The dark side of the beautiful game was put into sharp focus as the European Football Championships was almost overshadowed by concerns over racism. The Panorama documentary Euro 2012: Stadiums of Hate, which aired shortly before the start of the tournament, highlighted the issue of racism and anti-Semitism in host countries Ukraine and Poland. UEFA moved to stem concerns by placing its 'Respect' campaign at the heart of the tournament. However, for sponsors, it put their association with the event in the headlines for all the wrong reasons.
8. LOCOG clamps down on small businesses
The drive to protect official Olympics sponsors from ambush marketing is rooted in economic necessity. However, the flurry of articles on 'brand police' telling butchers and bakers to remove representations of the Olympic rings from their shop windows was counterproductive and helped engender a climate where sponsors were the default scapegoat for empty seats at Games venues. Rights-holders must strike the right balance between protecting their assets and appearing as 'fat cats' at odds with consumers. In a global sporting event such as the Olympics, brands should take better note of the public mood.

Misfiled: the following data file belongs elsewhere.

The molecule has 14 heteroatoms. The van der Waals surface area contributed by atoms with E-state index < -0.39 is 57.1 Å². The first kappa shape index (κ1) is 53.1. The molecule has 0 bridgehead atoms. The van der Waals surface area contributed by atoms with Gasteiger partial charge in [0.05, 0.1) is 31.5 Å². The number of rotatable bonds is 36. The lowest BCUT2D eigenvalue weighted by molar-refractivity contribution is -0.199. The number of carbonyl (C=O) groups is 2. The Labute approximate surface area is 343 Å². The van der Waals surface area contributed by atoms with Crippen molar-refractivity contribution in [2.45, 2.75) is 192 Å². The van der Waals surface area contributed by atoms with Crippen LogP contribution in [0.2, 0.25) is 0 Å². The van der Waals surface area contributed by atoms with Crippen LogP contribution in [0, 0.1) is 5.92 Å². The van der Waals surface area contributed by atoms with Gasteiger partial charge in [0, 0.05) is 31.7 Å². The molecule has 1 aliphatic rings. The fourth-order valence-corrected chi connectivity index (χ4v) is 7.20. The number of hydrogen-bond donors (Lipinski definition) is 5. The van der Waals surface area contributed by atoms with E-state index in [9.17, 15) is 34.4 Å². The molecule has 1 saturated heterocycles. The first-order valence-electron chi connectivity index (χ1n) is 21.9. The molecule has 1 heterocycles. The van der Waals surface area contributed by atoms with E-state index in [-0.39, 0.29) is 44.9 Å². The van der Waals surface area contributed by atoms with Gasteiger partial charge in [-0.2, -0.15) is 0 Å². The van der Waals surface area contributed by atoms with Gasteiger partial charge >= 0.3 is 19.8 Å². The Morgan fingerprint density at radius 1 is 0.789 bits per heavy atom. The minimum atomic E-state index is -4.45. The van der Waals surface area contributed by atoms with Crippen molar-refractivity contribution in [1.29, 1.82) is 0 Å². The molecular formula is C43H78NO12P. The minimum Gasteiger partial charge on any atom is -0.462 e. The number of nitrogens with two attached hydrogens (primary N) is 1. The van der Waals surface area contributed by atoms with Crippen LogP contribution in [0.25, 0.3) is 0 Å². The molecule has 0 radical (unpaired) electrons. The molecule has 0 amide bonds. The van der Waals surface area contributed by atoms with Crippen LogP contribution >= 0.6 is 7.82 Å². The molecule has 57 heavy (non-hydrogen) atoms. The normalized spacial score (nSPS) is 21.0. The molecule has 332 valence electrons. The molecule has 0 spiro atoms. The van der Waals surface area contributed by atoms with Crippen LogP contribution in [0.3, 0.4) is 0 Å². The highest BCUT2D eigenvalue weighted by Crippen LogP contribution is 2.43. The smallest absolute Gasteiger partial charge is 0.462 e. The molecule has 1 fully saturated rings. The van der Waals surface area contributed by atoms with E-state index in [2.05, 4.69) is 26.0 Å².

9. Yahoo! CEO lies on his CV
If you think you had a bad year in 2012, spare a thought for Scott Thompson. In January he left his post as head of eBay's PayPal unit to become the chief executive of Yahoo! Fast-forward to May, and activist shareholders revealed that an entry on his CV, claiming he had a bachelor's degree in computer science, was inaccurate; less than two weeks later he left the company. It was an excruciatingly public and embarrassing series of events.
Thompson apologised for the scandal in an email to staff, in which he wrote: 'We have all been working very hard to move the company forward and this has had the opposite effect. For that, I take full responsibility, and I want to apologise to you.'
However, Thompson was not banished from Silicon Valley - just two months later he resurfaced as chief executive of online-shopping service ShopRunner. Perhaps 2013 will be a better year for Thompson.
10. Ryanair boss: 'Holidays are a complete waste of time'
It wouldn't be a proper review of marketing mishaps without paying tribute to the airline industry's very own Gerald Ratner: Ryanair chief executive Michael O'Leary.
In October this year, the headline-grabbing boss of the no-frills airline told business magazine Management Today: 'Holidays are a complete waste of time. I do it because I have a wife and four children who insist that I have to go away every year otherwise they will be traumatised.'
Mr O'Leary, who went on to describe himself as 'the most underpaid and underappreciated airline boss in Europe' is known for his outspoken views. Critics might argue that holidays are indeed a waste of time - if left to travel with no-frills airlines such as his.
This article was first published on